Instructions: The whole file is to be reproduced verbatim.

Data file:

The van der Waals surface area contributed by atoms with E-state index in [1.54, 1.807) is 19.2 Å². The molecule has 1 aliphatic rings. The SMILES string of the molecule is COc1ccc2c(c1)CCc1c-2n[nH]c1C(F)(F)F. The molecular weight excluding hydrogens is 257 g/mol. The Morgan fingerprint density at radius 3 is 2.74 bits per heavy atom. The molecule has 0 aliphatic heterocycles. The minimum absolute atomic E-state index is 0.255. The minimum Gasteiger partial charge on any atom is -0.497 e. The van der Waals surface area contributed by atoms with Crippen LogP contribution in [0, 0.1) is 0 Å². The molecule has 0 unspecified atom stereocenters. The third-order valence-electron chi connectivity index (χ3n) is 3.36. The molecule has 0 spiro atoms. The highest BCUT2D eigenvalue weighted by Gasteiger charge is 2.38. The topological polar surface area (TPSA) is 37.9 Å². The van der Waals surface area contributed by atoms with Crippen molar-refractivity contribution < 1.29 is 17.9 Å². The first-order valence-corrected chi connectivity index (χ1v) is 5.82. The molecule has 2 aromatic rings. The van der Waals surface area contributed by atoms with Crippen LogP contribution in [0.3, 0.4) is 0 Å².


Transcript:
The van der Waals surface area contributed by atoms with E-state index in [1.54, 1.807) is 19.2 Å². The molecule has 1 aliphatic rings. The SMILES string of the molecule is COc1ccc2c(c1)CCc1c-2n[nH]c1C(F)(F)F. The molecular weight excluding hydrogens is 257 g/mol. The Morgan fingerprint density at radius 3 is 2.74 bits per heavy atom. The molecule has 0 aliphatic heterocycles. The minimum absolute atomic E-state index is 0.255. The minimum Gasteiger partial charge on any atom is -0.497 e. The van der Waals surface area contributed by atoms with Crippen LogP contribution in [0, 0.1) is 0 Å². The molecule has 0 unspecified atom stereocenters. The third-order valence-electron chi connectivity index (χ3n) is 3.36. The molecule has 0 spiro atoms. The highest BCUT2D eigenvalue weighted by Gasteiger charge is 2.38. The topological polar surface area (TPSA) is 37.9 Å². The van der Waals surface area contributed by atoms with Crippen molar-refractivity contribution < 1.29 is 17.9 Å². The first-order valence-corrected chi connectivity index (χ1v) is 5.82. The molecule has 2 aromatic rings. The van der Waals surface area contributed by atoms with Crippen LogP contribution in [0.3, 0.4) is 0 Å².